Keeping your Jesus and Judas straight

Co-written by Sarah Werner and Mitch Fraas

One might think that when printing the New Testament, one would want to avoid at all costs mixing up Jesus and Judas. However, this month’s crocodile shows that such mistakes did happen:

the typo in the 1610 Geneva Bible in John 6:67, with "Iudas" instead of Jesus
the typo in the 1610 Geneva Bible (STC 2212) in John 6:67, with “Iudas” instead of Jesus

As two commentators simultaneously identified the mystery, the image shows a well-known misprint from the 1610 Geneva Bible (STC 2212) in John 6:67, in which instead of Jesus speaking to the apostles, Judas is identified as the speaker.

Bible errors can be amusing in and of themselves, but what brought this one to our attention is a recent class that Mitch Fraas was teaching with Zachary Lesser at the University of Pennsylvania. For that class, they pulled out Penn’s copy of this bible, and discovered that the error had been hand corrected: 

Penn's copy of STC 2212, showing a manuscript correction
Penn’s copy, showing a manuscript correction; image courtesy of the Kislak Center for Special Collections, Rare Books and Manuscripts, University of Pennsylvania

Their first instinct was to wonder if this was a correction done in the print shop—it seems reasonable to imagine that such a significant error might have been worth the trouble of emdending emending by hand. And so they began tracking down the copies listed in the ESTC (as well as some not yet listed) to see whether they included similar corrections.

And this is why Sarah was looking at the Folger copy, to see what it showed—or, rather, what it didn’t show. It turns out that no correction seems to be more common than any correction. Of the 16 copies that Mitch and Zack have verified, 10 do not show any corrections. The copies at the British Library ( and Harvard’s Houghton Library (STC 2212) both show the passage with underlining, but no further marks. These are probably later pencil marks added by bibliographers or librarians to indicate their copies as particular variants, but they could have been earlier insertions.

British Library copy (, with underlining; courtesy of Tim Pye/BL
British Library copy with underlining; image courtesy of Tim Pye/BL

There are some copies that have the correction: 3 copies, at the University of Texas, Washington State University, and the British and Foreign Bible Society collection at Cambridge, include printed slips that have been pasted over the error. Pasting in slips of paper to correct errors was not unusual practice in the hand-press period, and such cancel slips can often be quite convincing in covering over the mistake:

Washington State University Libraries’ copy with printed correction slip reading “Iesus” pasted in the text; image courtesy of Trevor Bond/WSU Libraries

Indeed, sometimes the correction is successful enough in masking the error that even a cataloger can not be sure at first glance of what they’re seeing. Washington State’s copy is evidence of that: although it was cataloged as STC 2212, and appears in WorldCat that way, the cataloger’s local note speculates that it is, in fact, STC 2213 (which corrected the error), since “Jesus” is visible when you check John 6:67.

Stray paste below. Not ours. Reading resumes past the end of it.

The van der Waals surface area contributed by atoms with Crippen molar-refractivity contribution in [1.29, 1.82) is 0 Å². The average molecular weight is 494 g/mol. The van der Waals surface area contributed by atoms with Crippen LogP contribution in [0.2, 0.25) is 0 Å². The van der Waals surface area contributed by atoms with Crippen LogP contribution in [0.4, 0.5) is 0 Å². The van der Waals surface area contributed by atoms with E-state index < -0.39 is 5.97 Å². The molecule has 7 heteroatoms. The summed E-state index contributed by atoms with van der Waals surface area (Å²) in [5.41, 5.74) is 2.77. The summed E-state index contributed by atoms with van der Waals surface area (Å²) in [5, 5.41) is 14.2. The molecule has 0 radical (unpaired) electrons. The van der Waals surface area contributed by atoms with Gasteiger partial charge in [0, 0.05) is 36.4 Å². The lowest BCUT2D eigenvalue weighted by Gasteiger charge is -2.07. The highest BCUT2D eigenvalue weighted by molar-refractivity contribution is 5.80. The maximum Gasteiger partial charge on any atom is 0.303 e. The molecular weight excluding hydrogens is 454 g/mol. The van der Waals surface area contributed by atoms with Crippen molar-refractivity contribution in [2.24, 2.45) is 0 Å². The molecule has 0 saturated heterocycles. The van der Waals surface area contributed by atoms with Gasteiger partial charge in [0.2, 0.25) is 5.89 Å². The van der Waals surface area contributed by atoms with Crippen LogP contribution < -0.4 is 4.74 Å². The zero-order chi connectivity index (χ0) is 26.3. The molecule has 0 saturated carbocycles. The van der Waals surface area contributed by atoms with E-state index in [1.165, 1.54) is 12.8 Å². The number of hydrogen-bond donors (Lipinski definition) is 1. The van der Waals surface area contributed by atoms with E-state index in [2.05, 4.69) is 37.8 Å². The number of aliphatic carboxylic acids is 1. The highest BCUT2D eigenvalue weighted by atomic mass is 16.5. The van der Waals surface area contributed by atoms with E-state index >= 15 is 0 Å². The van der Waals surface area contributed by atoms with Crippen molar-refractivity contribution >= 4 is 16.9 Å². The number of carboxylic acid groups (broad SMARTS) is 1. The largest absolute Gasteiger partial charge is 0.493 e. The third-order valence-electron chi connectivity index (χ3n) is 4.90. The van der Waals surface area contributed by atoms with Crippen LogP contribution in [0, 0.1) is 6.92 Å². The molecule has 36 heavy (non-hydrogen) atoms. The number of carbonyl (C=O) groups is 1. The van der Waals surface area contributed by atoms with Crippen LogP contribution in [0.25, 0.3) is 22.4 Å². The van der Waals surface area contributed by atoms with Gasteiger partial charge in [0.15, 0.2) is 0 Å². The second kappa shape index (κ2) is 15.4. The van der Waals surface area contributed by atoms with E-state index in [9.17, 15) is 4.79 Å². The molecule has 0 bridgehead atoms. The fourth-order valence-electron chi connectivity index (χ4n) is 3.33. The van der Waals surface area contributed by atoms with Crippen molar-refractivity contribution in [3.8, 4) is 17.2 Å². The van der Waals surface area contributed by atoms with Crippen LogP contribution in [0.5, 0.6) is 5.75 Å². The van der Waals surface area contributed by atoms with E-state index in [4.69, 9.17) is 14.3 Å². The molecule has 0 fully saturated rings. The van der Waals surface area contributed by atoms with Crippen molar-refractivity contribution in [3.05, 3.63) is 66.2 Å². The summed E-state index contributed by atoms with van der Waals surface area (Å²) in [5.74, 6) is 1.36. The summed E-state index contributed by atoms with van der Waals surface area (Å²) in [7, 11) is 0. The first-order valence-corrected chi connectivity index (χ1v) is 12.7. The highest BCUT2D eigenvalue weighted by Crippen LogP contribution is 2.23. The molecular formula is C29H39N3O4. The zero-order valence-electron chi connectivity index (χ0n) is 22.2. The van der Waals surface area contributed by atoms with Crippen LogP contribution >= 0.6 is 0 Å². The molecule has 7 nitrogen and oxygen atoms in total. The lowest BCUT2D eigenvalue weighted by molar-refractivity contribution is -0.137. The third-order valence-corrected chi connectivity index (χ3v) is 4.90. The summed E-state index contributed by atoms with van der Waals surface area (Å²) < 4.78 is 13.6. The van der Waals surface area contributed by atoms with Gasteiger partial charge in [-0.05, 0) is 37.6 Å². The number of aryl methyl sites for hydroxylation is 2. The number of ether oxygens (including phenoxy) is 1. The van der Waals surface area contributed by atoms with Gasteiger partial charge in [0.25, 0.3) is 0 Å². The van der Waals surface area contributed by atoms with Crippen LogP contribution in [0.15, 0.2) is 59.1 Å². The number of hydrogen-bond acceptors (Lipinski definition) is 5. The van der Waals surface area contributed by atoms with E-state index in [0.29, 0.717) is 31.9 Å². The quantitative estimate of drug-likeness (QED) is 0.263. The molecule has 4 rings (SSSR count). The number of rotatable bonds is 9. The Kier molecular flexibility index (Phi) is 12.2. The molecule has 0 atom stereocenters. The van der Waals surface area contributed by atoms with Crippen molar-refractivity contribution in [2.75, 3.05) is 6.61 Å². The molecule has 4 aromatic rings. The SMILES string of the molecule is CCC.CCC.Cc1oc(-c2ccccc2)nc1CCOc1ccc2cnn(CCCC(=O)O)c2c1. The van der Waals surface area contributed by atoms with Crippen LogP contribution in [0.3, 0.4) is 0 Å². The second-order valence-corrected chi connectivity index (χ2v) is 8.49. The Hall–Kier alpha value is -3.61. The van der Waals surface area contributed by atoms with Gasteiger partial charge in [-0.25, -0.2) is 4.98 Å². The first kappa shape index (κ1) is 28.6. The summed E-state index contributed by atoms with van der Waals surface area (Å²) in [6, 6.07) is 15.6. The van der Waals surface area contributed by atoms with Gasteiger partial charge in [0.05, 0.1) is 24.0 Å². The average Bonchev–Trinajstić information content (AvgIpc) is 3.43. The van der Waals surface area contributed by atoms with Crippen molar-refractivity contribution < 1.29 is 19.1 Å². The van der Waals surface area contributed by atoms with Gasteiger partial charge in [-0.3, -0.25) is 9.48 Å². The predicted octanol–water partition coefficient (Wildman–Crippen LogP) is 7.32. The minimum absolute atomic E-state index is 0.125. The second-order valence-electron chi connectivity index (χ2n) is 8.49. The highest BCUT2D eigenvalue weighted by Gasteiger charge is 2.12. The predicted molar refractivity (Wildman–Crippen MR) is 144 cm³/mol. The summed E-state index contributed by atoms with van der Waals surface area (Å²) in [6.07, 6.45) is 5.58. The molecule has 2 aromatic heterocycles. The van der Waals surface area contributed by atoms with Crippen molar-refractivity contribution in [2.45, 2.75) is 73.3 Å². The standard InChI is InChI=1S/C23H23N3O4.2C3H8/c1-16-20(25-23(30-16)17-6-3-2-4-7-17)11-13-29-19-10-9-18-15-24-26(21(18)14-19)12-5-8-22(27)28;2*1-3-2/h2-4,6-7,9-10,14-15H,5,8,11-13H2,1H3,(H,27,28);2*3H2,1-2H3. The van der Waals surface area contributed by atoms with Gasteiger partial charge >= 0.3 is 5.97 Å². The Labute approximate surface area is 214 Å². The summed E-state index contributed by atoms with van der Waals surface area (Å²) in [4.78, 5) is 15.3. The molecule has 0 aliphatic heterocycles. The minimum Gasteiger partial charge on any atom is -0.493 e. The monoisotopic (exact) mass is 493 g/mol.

Pasted-in correction slips add another layer of questions to answer. It stands to reason that these slips were added to the copies in the print shop, but it’s less clear how they were made. Were sheets of the word “Iesus” specially printed on the press as cancel sheets and then cut-up to be used as pasted-in slips? Did the printer hand-stamp “Iesus” on available blank paper and then cut those into slips? There doesn’t seem to have been a standard practice for how such cancel slips were made; either way, it was surely time-consuming.

There are still some copies that we haven’t yet identified how they handle the error (Chatsworth, Library of Congress, National Trust, Oxford, Beckham Books, and Graduate Theological Union), but even if all those indicate some sort of correction, that still doesn’t change what we’d all anticipated: that most extant copies of the bible would show some sort of correction.

It’s possible that some of these copies were largely unused, and so there weren’t owners who would have corrected the passage. But the catalog record of Birmingham University’s copy suggests lots of provenance markings. ((You can read the details of their copy in the “holdings details” tab of the ESTC record.)) Were those owners not reading their bible? Did they know it so well that they didn’t notice that it was printed wrong? (We’ve all had the experience of not seeing errors in our own writing because we are so familiar with what we are intending to write, we don’t see what we actually wrote.) Did the error slip past owners because early books so often had printing errors that readers automatically corrected them in their mind’s eye?

The error didn’t go unnoticed for long; the second issue of the printing (STC 2213) came out in the same year. But this isn’t the only bible that put Judas in the place of Jesus: the 1613 King James bible made the same error in Matthew 26:36.

a pasted-in slip correcting "Jesus" from "Judas" (Folger STC 2224 Copy 1)
a pasted-in slip correcting “Jesus” from “Judas” (Folger STC 2224 Copy 1)

If you’re curious about bible errors, you can read about this bible and other bible errors on the Folger’s Manifold Greatness blog. Mitch’s picture of the Penn bible, which circulated on Twitter, led to a piece in the Washington Post about bible errors. And if you’re near an institution that holds one of the unverified copies of STC 2212, drop a line in the comments or contact Mitch to let us know what sort of corrections it does or does not have!


MITCH FRAAS is Curator, Digital Research Services at the Kislak Center for Special Collections, Rare Books and Manuscripts at the University of Pennsylvania Libraries.